Allergy ShotsMany kids battle allergies year-round, and some can't control their symptoms with medications. For them, allergy shots (or allergen immunotherapy) can help.https://kidshealth.org/ws/RadyChildrens/en/parents/shots.html/560272a7-d80b-4017-979d-4a41bb4023ea
AsthmaAsthma is a lung condition that makes it hard to breathe. Learn all about asthma here. https://kidshealth.org/ws/RadyChildrens/en/teens/asthma.html/fdec47a5-6cd6-4e9d-bd40-d8f4a3e7dc08
Asthma Action PlanUse this printable sheet to help manage your asthma.https://kidshealth.org/ws/RadyChildrens/en/teens/action-plan-sheet.html/867ab324-fbf9-46e2-ad87-dbc9a0d0faf1
Asthma CenterAsthma keeps more kids home from school than any other chronic illness. Learn how to help your child manage the condition, stay healthy, and stay in school.https://kidshealth.org/ws/RadyChildrens/en/parents/center/asthma-center.html/cfa843fc-8e5e-43c8-a576-466a9b27e9c1
Asthma TriggersTriggers — things in the air, weather conditions, or activities — can cause asthma flare-ups. By knowing and avoiding triggers, you'll help lessen your child's asthma symptoms.https://kidshealth.org/ws/RadyChildrens/en/parents/asthma-triggers.html/9a1476d0-ef6a-4163-84cb-6ae622d1b98b
Asthma-Safe HomesHere's steps to remove or minimize triggers at home that cause asthma flare-ups.https://kidshealth.org/ws/RadyChildrens/en/teens/asthma-homes.html/b3a43bd7-a584-4f82-bd4d-105c72f56e4b
Dealing With Asthma TriggersIf you have asthma, certain things may cause you to cough and have trouble breathing. Find out more about asthma triggers in this article for kids.https://kidshealth.org/ws/RadyChildrens/en/kids/asthma-triggers.html/e6cb1f48-bf9a-4ba5-9a87-a91fdc1efc7b
Dealing With an Asthma Flare-UpAsthma flare-ups, or attacks, can be handled, but it's even better if you can prevent them from happening. Find out how to deal with flare-ups.https://kidshealth.org/ws/RadyChildrens/en/teens/asthma-flare-up.html/2e8420d7-f9f8-49da-ae1b-7e4a0250bc21
Do Allergies Cause Asthma?Kids who have allergies also might have a breathing problem called asthma. Find out more in this article for kids.https://kidshealth.org/ws/RadyChildrens/en/kids/allergies-asthma.html/407da670-48a4-445f-833a-07c408cc214c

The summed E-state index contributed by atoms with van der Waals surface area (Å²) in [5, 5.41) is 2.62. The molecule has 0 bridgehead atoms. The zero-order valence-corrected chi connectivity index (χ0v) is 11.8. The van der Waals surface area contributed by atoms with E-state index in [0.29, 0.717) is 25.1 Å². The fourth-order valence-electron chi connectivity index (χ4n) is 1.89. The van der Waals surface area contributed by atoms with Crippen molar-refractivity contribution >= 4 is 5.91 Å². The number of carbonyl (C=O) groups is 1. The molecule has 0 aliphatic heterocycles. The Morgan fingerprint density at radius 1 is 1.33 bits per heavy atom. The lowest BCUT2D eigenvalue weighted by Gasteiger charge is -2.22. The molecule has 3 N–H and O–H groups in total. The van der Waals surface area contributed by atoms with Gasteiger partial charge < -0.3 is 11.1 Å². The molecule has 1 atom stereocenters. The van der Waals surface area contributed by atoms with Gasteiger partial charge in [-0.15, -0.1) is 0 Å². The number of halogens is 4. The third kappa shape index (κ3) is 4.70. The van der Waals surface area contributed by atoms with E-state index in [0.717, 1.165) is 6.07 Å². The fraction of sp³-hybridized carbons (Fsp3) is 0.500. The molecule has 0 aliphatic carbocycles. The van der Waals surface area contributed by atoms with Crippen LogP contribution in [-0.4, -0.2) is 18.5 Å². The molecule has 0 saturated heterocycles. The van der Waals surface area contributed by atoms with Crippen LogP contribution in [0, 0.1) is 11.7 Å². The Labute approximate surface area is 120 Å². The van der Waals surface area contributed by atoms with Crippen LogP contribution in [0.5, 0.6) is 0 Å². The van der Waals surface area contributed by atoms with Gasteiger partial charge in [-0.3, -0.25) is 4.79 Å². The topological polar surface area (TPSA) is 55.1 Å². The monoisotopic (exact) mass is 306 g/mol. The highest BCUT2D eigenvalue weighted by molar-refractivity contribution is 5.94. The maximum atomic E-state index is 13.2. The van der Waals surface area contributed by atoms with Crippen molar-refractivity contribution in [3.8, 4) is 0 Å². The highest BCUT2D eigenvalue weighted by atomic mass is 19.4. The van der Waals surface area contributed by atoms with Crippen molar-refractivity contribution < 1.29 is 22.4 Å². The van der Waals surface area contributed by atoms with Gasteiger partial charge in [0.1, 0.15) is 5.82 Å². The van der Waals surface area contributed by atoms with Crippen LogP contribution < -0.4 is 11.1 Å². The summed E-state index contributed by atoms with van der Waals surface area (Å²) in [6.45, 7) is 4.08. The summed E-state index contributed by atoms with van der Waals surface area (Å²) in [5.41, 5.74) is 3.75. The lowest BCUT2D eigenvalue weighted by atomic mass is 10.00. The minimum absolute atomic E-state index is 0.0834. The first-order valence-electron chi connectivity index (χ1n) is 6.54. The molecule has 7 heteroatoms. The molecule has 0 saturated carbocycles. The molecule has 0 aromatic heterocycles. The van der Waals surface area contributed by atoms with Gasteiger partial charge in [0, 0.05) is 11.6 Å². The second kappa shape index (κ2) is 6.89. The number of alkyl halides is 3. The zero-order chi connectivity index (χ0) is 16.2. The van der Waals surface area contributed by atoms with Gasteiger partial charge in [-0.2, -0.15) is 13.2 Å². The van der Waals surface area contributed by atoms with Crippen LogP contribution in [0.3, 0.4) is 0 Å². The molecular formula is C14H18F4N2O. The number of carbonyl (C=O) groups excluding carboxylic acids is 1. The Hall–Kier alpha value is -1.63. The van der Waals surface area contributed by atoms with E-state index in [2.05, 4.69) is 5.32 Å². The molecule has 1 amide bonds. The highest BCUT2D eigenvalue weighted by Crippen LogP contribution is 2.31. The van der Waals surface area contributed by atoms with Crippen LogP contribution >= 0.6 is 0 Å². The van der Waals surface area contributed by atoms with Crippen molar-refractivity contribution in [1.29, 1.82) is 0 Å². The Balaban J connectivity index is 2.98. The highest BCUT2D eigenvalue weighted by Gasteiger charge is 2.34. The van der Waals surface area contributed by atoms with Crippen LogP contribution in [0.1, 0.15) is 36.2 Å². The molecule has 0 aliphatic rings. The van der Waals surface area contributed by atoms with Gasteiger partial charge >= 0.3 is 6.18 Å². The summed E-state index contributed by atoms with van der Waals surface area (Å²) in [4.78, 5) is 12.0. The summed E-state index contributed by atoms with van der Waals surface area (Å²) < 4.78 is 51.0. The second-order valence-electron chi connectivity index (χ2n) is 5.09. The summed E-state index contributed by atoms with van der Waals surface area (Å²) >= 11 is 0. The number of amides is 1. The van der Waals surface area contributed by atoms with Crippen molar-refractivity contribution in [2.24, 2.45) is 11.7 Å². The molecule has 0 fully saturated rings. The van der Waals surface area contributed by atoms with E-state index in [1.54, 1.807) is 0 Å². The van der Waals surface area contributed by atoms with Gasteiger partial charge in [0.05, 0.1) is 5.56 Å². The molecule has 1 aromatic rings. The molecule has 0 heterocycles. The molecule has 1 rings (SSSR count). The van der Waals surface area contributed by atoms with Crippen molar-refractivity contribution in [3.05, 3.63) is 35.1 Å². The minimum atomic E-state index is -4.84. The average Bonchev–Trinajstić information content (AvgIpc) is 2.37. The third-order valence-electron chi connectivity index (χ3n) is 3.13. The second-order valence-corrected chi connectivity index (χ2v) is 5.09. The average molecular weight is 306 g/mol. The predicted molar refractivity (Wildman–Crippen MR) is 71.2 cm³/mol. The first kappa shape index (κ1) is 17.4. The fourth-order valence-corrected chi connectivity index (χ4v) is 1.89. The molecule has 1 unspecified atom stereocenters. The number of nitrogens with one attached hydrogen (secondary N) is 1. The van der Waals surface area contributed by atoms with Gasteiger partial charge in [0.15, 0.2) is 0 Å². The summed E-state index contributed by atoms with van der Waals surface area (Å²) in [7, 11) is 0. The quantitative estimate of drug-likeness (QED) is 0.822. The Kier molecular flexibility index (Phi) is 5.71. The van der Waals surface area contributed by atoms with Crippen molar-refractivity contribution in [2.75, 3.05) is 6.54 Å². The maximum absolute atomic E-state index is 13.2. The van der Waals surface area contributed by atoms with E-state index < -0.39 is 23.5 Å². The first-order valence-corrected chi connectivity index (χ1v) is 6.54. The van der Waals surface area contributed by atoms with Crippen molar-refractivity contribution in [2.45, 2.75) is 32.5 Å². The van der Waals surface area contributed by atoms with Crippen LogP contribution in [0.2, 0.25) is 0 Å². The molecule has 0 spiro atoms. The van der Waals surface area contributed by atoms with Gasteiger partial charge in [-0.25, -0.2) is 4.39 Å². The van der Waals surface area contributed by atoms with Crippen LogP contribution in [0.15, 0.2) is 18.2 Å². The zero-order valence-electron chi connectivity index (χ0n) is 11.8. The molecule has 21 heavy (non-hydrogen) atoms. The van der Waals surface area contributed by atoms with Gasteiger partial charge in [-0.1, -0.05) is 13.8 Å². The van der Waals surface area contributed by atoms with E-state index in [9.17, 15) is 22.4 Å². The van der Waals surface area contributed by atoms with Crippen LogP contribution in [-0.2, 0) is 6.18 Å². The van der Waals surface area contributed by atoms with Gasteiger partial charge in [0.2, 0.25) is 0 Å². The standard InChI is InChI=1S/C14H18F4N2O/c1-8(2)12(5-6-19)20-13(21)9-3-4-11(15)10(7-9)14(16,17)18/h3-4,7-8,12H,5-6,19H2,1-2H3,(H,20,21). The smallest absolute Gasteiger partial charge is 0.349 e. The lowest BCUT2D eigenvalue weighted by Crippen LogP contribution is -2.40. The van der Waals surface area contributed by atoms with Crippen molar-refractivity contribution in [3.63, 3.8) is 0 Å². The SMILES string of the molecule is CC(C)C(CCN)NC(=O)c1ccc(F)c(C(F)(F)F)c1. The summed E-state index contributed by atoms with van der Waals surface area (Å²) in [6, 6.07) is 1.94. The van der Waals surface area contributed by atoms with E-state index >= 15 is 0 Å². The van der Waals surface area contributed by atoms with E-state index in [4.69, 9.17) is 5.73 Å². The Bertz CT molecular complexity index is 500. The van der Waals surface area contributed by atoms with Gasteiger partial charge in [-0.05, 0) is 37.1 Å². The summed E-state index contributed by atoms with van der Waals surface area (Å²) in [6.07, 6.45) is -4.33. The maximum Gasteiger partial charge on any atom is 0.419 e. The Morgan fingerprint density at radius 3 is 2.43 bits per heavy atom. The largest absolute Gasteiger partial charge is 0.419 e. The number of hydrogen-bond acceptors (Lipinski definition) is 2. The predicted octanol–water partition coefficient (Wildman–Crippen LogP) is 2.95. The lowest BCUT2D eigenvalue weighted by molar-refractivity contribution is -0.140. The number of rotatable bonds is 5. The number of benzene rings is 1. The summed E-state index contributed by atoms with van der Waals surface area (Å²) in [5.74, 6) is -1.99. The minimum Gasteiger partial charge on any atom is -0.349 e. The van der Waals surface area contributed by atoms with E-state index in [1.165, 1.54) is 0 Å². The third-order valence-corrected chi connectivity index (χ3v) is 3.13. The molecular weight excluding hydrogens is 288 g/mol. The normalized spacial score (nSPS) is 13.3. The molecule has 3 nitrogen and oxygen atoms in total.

First Aid: Asthma Flare-UpsDuring a flare-up or attack, it's hard to breathe. While some flare-ups are mild, others can be life threatening, so it's important to deal with them right away.https://kidshealth.org/ws/RadyChildrens/en/parents/asthma-flare-sheet.html/512da67f-1e8f-4038-95d0-03beffb9ad64
Handling an Asthma Flare-UpHow can you prepare for an asthma flare-up? Find out in this article for kids.https://kidshealth.org/ws/RadyChildrens/en/kids/asthma-flare-up.html/299f548c-fa21-4edd-8681-ede63bc903f8
How Can I Deal With My Asthma?Asthma is more common these days than it used to be. The good news is it's also a lot easier to manage and control.https://kidshealth.org/ws/RadyChildrens/en/teens/asthma-mgmt.html/79651480-4a69-4ed6-b096-969ddf016040
How Do Asthma Medicines Work?Kids who have asthma need to take medicine. But what kind of medicine do they take and what does it do? Let's find out.https://kidshealth.org/ws/RadyChildrens/en/kids/asthma-medicines.html/310702af-b801-44ef-955f-c318ec618a71
Managing AsthmaAsthma control can take a little time and energy to master, but it's worth the effort. Learn more about ways to manage your child's asthma.https://kidshealth.org/ws/RadyChildrens/en/parents/asthma-mgmt.html/16fdd0ed-abfc-4f6e-9ecd-df6bbde41d3b
School and AsthmaLots of teens have asthma. Here are tips on keeping it under control so you can prevent (or manage) a flare-up at school.https://kidshealth.org/ws/RadyChildrens/en/teens/school-asthma.html/919224e7-b8ae-473c-9a55-95ffacaf91a1
When to Go to the ER if Your Child Has AsthmaIf your child has asthma, find out when you need to go to the ER.https://kidshealth.org/ws/RadyChildrens/en/parents/er-asthma.html/36d00458-c85c-480b-8cb8-99a70ef6c47b
kh:age-allAgesOrAgeAgnostickh:clinicalDesignation-allergykh:clinicalDesignation-pulmonologykh:genre-articlekh:primaryClinicalDesignation-pulmonologyLungs & Respiratory Systemhttps://kidshealth.org/ws/RadyChildrens/en/parents/medical/lungs/804af3e6-468e-4721-b805-eb88e113b3c3Asthmahttps://kidshealth.org/ws/RadyChildrens/en/parents/medical/asthma/38b75bab-a2d3-45f2-ab08-3ea24d139eb0Asthma Basicshttps://kidshealth.org/ws/RadyChildrens/en/parents/asthma-center/asthma-basics/65fc67f0-4e75-482e-a22e-e8daae2d417ehttps://kidshealth.org/EN/images/illustrations/Asthma-RD7-enIL.gif